Reality and fantasy get together in these amazing italian villages. You can reach them only on foot, taking the distance from the reality and discovering green and breathtaking beauties. Let’s go together to discover some of the most attractive treasures of Italy, that you can visit only on foot.
1. To the edge of the amalfitan coast. Furore, Salerno
The old village of fishermans is composed of a group of houses grabbed close to one of the walls of the fjord, to wich you can go through a serie of ladders and tangled streets. Very singular is the “en plain air” art gallery composed of hundred author’s wall, tags and scultures that makes Furore a paintful place that shows itself in this poethic way.
2. A sustainable and Car-Free Alpine Pearl. Chamois, Aosta
If you are mountain lovers and if you want to pass a holiday or simply go out for a trip, in the untained nature Chamois is the perfect location. There you can go on foot or with the cable car. Once you’re arrived around Buisson, the cable car will bring you at 1836 m.h, on a terrace not visible from the bottom, on wich there’s the village. It’s seems to stay in another world, like a untained paradise: you won’t see cars but only people that take a walk or ski during the winter. And if you may think you’ll get bored, here in addiction to the walks in the woods you can mountain biking, paraglinding and or hand glinding.
3. On a spur of tuff. Civita di Bagnoregio, Viterbo
If, otherwise, you are looking for a pictoresque village rich of history, you can visit Civita di Bagnoregio, in Viterbo province, Latio. It’s one of the most beautiful italian villages. If in Chamois live about 100 people, in Civita di Bagnoregio there are more or less 6 abitants. The village is reachable only by crossing a suggestive footbridge builded in 1965. The progressive erosion of the hill and of the valley has shaped the “calanchi” (badlands) and it goes on nowadays riscking to make disappear the entire fraction, called for this reason the town that is dying. Recently many people have signed a petition so that Civita became “Unesco Patrimony”.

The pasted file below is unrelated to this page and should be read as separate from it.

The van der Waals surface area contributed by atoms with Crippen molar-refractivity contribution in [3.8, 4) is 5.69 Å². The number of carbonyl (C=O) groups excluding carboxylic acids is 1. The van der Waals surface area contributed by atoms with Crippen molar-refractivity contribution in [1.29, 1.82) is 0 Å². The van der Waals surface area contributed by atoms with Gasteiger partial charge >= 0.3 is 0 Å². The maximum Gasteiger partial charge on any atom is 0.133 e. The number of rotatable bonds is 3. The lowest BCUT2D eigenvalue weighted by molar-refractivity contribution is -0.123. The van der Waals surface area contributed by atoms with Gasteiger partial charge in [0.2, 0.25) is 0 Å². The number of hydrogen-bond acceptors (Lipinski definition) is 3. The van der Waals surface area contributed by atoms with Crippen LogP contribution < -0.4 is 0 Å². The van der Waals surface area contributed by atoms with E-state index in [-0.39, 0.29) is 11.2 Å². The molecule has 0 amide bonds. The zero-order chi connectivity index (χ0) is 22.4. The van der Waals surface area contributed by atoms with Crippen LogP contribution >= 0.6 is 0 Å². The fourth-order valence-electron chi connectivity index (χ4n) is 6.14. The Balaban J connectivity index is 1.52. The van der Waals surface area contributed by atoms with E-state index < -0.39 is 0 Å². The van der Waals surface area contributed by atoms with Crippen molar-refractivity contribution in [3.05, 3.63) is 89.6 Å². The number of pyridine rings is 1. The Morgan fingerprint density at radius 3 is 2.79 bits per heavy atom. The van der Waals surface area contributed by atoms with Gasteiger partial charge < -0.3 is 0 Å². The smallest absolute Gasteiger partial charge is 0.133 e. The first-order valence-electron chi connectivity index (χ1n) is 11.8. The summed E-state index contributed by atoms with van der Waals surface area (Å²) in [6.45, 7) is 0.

4. The devil’s bridge. Cividale, Friuli
Another village not to miss in Italy is Cividale. This place has been foundated by Julius Cesar. The longobardic area around the town has been declared Unesco Heritage Site. The most famous attraction of Cividale is the Devil’s Bridge, one of the most famous bridges of Italy. The legend tells that inhabitants had called the devil to build a long bridge in a such critical place. The price? The soul of the first “passenger”.
5. A medieval casket on the edge of the sea. Castelsardo, Sardinia
If, otherwise, as well as being good walkers you also have the passion for boats, immersions and you would like to be pampered by whe sea wind you have to visit the fascinating Castelsardo. This marvel of Nature is on the Asinara Gulf whose medieval castle is perfectly preserved. And, among the small streets and the steep ladders you can reach the top of the headland, where there is the Doria’s Castle. The hamlet hosts the Cathedran and the curch of Saint Mary with the famous Black Christ.
6. San Gimignano and its pictoresque beauty, Siena, Tuscany
This trip among the most beautiful villages in Italy ends in San Gimignano, a little medieval village in Tuscany, within Siena and Florence. Located on a top of the hill, it offers many things to see. The city is very old (X century), wrapped in walls and towers. Inside the life runs peacefully. There are many handcrafted shops. Within the towers of San Gimignano the most important is Torre Rognosa, also known as the Clock Towers (or Tower of the Podest) that with its 52 m.h is the second highest tower and well preserved of San Gimingnano. From the point of view of the enogastronomy the place is famous for its Vernaccia di San Gimignano, a prestigious white wine, and for its safron, a POD prouct coltivated since the Middle Age.
Don’t you feel like visiting them? What are you waiting for? Reach them and enjoy this fantastic car-free adventure!
Cover image: Civita di Bagnoregio, Viterbo, Italy, ph. by Diego Pino García, via flickr